TheWrap‘s Steve Pond has not only written one of the most depressing Oscar-season columns I’ve read over the past several weeks, but one of the most infuriating. The simple acknowledging of idiot-wind opinions held by those legendary “older conservative Academy members” gives them a kind of legitimacy, and that they don’t deserve this. Oh, and only 200 people showing up to see 127 Hours is merely another example of arm-carve anxiety. Everyone knows it’s out there. I brought my 127 Hours screener to my Thanksgiving sleep-over house in Gualala, and nobody even asked about it, much less popped it into the DVD player.
This morning I was admiring the catchy eyesore appeal of Bones Roadhouse in downtown Gualala. The flames in the sign tell you they’re into charbroiled beef — very distinctive, guys. Not mention the “great ocean views.” And the loud brownish rust color of the exterior accented by those Indian red window frames is startling. This is the downside of American free enterprise — i.e., people with atrocious taste being allowed to not only design their own storefronts but pollute the aesthetic atmosphere of the nearby area.
Remnant of typical home in Gualala in the old days (i.e., maybe 100 years ago). Imagine what the founding residents of this community would think and feel if they came back to 2010 Gualala and stood in front of Bones.
A friend asked why I’ve been ranting about the failure of Collider‘s Steve Weintraub to step up to the plate and post whatever favorable opinions he may have about William Monahan‘s London Boulevard, which has opened in London and gotten creamed by most critics. Weintraub has stated he hasn’t posted a review because Monahan showed him the film as a friend and not as a critic. I think that’s a moot point once a film opens theatrically.
“How about when one of your director pallies shows you something early and tells you not to write about it?,” the friend asked. “Seriously, is keeping your word that fucking foreign a concept to you?”
My answer: If I’d been shown Sylvester Stallone‘s Edgar Allen Poe biopic in private, let’s say, and had promised not to write anything, I would surely hold to that deal, of course. But at a certain point, keeping your word on this kind of thing is not only meaningless but cowardly. If the Poe bipic was to suddenly open in England (which is the same as opening in NY or LA) and get critically killed, you can bet your boots that if liked it, I’d stand up and be a man and argue with the naysaying critics right then and there. Unlike the trembling, shivering churchmouse known as Steve Weintraub.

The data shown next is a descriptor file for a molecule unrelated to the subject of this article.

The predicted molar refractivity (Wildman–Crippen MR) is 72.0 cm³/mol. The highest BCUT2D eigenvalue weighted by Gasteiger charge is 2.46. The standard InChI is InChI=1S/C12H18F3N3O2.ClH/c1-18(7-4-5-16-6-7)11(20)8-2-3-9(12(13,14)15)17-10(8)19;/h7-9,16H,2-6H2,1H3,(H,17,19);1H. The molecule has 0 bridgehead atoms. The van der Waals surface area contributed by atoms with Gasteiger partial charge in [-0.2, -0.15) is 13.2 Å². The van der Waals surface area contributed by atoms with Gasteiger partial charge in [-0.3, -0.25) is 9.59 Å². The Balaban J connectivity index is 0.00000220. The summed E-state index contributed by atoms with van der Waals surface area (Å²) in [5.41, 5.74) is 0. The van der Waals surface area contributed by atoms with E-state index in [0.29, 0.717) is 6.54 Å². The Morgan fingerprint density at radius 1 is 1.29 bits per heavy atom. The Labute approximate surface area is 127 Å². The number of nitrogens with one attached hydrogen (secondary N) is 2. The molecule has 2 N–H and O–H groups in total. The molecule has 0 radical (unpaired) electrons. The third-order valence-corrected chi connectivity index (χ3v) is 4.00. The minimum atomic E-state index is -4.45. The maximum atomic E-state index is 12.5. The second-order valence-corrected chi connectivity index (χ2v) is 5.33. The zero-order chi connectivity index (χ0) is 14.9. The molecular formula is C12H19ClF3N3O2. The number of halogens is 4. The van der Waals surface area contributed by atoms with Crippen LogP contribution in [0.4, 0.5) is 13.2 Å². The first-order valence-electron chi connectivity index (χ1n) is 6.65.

“London Boulevard has opened in England. That means that no matter what city or country your’e living in, THE JIG IS UP. We all live in one big community these days. There are no nations, no borders, no passports, no language barriers…there is only CyberTown. So whenever a movie opens in any major market (London, NY, LA, Berlin, Paris, Tokyo), ALL BETS ARE OFF. You stick to your word about not reviewing a film until it opens in a major market, and then it’s “olly olly in come free.”
And I mean especially if you’re a friend of the filmmaker. When his/her film opens and it gets hit by mixed or bad reviews, it’s your DUTY as a friend to stand up and do the right thing…if you liked it, half-liked it or found it partly valuable, I mean. No matter what the friend or his/her publicist says, you jump into the fray. Because come the week of an opening in a major market, the review cat is TOTALLY OUT OF THE BAG. It is wimpy to an extreme to not say something about a film you ostensibly like when a film opens and is put down by a majority of critics. You have to stand by your friends, come hell or high water.
Post-chemo, ailing Michael Douglas appears to be in the pink. A few weeks ago the supermarket tabs ran photos that made him look a little ghoulish. But in this two-day-old photo, taken at Orlando’s Epcot center, he looks healthy and gleaming. The fact that cancer causes weight loss obviously isn’t a “good” thing, but there’s no denying that Douglas looks better in this family photograph than he has in a long time.
Thanks to Awards Daily‘s Sasha Stone for the pass-along.
If you’re gonna do a Sylvester Stallone imitation, you have to stay away from yelling “Adrienne!” That’s for chumps. Serious Stallone mimics tend to use (a) his signature line from First Blood — i.e., “They drew first blood, not me” and (b) the opening line from Edgar Allen Poe‘s “The Raven,” which alludes to Stallone’s long-simmering intention to direct or star in a Poe biopic.
All you have to do is try and simulate Stallone’s reedy baritone voice, his New York-ish accent, the vaguely sneering tone and his slight speech impediment. He has problems with t’s and especially r’s. And so you say the First Blood line as follows: “They dew fuhst bluhd, nahmee.” And you sat the first line of “The Raven” as, “Wanz uppahn a mitnight duhreerwee.”